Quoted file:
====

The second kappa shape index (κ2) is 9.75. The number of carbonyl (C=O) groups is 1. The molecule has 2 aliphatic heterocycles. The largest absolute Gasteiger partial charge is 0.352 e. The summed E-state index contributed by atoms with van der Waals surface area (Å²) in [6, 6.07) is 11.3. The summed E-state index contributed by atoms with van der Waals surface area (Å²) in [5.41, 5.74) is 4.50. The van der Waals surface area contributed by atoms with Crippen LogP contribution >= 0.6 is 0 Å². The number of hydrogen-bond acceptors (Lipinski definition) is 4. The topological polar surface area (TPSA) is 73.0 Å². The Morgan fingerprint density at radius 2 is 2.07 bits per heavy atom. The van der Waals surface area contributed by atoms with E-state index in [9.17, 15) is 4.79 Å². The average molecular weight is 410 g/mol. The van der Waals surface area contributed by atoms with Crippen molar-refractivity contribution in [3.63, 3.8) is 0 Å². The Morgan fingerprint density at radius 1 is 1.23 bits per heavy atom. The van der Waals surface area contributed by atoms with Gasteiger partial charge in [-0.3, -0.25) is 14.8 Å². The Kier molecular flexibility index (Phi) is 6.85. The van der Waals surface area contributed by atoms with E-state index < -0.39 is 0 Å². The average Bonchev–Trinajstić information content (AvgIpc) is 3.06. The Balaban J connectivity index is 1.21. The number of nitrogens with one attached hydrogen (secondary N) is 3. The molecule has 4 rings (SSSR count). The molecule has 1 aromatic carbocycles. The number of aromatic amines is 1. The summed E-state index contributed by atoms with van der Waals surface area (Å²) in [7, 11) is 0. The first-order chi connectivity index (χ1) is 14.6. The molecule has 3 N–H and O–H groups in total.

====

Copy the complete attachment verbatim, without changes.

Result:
The second kappa shape index (κ2) is 9.75. The number of carbonyl (C=O) groups is 1. The molecule has 2 aliphatic heterocycles. The largest absolute Gasteiger partial charge is 0.352 e. The summed E-state index contributed by atoms with van der Waals surface area (Å²) in [6, 6.07) is 11.3. The summed E-state index contributed by atoms with van der Waals surface area (Å²) in [5.41, 5.74) is 4.50. The van der Waals surface area contributed by atoms with Crippen LogP contribution >= 0.6 is 0 Å². The number of hydrogen-bond acceptors (Lipinski definition) is 4. The topological polar surface area (TPSA) is 73.0 Å². The Morgan fingerprint density at radius 2 is 2.07 bits per heavy atom. The van der Waals surface area contributed by atoms with E-state index in [9.17, 15) is 4.79 Å². The average molecular weight is 410 g/mol. The van der Waals surface area contributed by atoms with Crippen molar-refractivity contribution in [3.63, 3.8) is 0 Å². The Morgan fingerprint density at radius 1 is 1.23 bits per heavy atom. The van der Waals surface area contributed by atoms with Gasteiger partial charge in [-0.3, -0.25) is 14.8 Å². The Kier molecular flexibility index (Phi) is 6.85. The van der Waals surface area contributed by atoms with E-state index < -0.39 is 0 Å². The average Bonchev–Trinajstić information content (AvgIpc) is 3.06. The Balaban J connectivity index is 1.21. The number of nitrogens with one attached hydrogen (secondary N) is 3. The molecule has 4 rings (SSSR count). The molecule has 1 aromatic carbocycles. The number of aromatic amines is 1. The summed E-state index contributed by atoms with van der Waals surface area (Å²) in [7, 11) is 0. The first-order chi connectivity index (χ1) is 14.6. The molecule has 3 N–H and O–H groups in total.